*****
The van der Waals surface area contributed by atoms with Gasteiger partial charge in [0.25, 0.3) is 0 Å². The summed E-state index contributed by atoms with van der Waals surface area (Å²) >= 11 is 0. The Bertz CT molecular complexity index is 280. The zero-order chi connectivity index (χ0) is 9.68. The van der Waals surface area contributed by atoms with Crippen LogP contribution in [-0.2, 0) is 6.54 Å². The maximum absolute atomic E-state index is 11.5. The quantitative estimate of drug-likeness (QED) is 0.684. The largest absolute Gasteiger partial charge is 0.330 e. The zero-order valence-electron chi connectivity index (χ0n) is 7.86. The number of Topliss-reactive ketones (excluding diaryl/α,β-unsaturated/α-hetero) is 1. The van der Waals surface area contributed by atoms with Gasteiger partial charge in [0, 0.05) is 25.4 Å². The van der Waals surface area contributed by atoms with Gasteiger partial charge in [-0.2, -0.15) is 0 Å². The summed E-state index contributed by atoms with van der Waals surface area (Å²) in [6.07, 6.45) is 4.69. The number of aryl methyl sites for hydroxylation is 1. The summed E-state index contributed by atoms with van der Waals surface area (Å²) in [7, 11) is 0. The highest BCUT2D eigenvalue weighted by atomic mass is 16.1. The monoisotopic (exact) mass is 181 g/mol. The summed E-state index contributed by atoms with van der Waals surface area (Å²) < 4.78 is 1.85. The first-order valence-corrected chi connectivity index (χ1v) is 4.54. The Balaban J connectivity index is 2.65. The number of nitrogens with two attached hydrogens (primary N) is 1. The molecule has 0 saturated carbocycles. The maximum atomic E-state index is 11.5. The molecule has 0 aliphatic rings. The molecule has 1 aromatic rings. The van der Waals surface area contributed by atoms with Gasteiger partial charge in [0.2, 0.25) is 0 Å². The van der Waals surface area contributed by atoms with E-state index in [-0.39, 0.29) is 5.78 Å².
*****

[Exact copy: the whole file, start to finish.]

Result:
The van der Waals surface area contributed by atoms with Gasteiger partial charge in [0.25, 0.3) is 0 Å². The summed E-state index contributed by atoms with van der Waals surface area (Å²) >= 11 is 0. The Bertz CT molecular complexity index is 280. The zero-order chi connectivity index (χ0) is 9.68. The van der Waals surface area contributed by atoms with Crippen LogP contribution in [-0.2, 0) is 6.54 Å². The maximum absolute atomic E-state index is 11.5. The quantitative estimate of drug-likeness (QED) is 0.684. The largest absolute Gasteiger partial charge is 0.330 e. The zero-order valence-electron chi connectivity index (χ0n) is 7.86. The number of Topliss-reactive ketones (excluding diaryl/α,β-unsaturated/α-hetero) is 1. The van der Waals surface area contributed by atoms with Gasteiger partial charge in [0, 0.05) is 25.4 Å². The van der Waals surface area contributed by atoms with Gasteiger partial charge in [-0.2, -0.15) is 0 Å². The summed E-state index contributed by atoms with van der Waals surface area (Å²) in [6.07, 6.45) is 4.69. The number of aryl methyl sites for hydroxylation is 1. The summed E-state index contributed by atoms with van der Waals surface area (Å²) in [7, 11) is 0. The highest BCUT2D eigenvalue weighted by atomic mass is 16.1. The monoisotopic (exact) mass is 181 g/mol. The summed E-state index contributed by atoms with van der Waals surface area (Å²) < 4.78 is 1.85. The first-order valence-corrected chi connectivity index (χ1v) is 4.54. The Balaban J connectivity index is 2.65. The number of nitrogens with two attached hydrogens (primary N) is 1. The molecule has 0 saturated carbocycles. The maximum atomic E-state index is 11.5. The molecule has 0 aliphatic rings. The molecule has 1 aromatic rings. The van der Waals surface area contributed by atoms with Gasteiger partial charge in [0.2, 0.25) is 0 Å². The van der Waals surface area contributed by atoms with E-state index in [-0.39, 0.29) is 5.78 Å².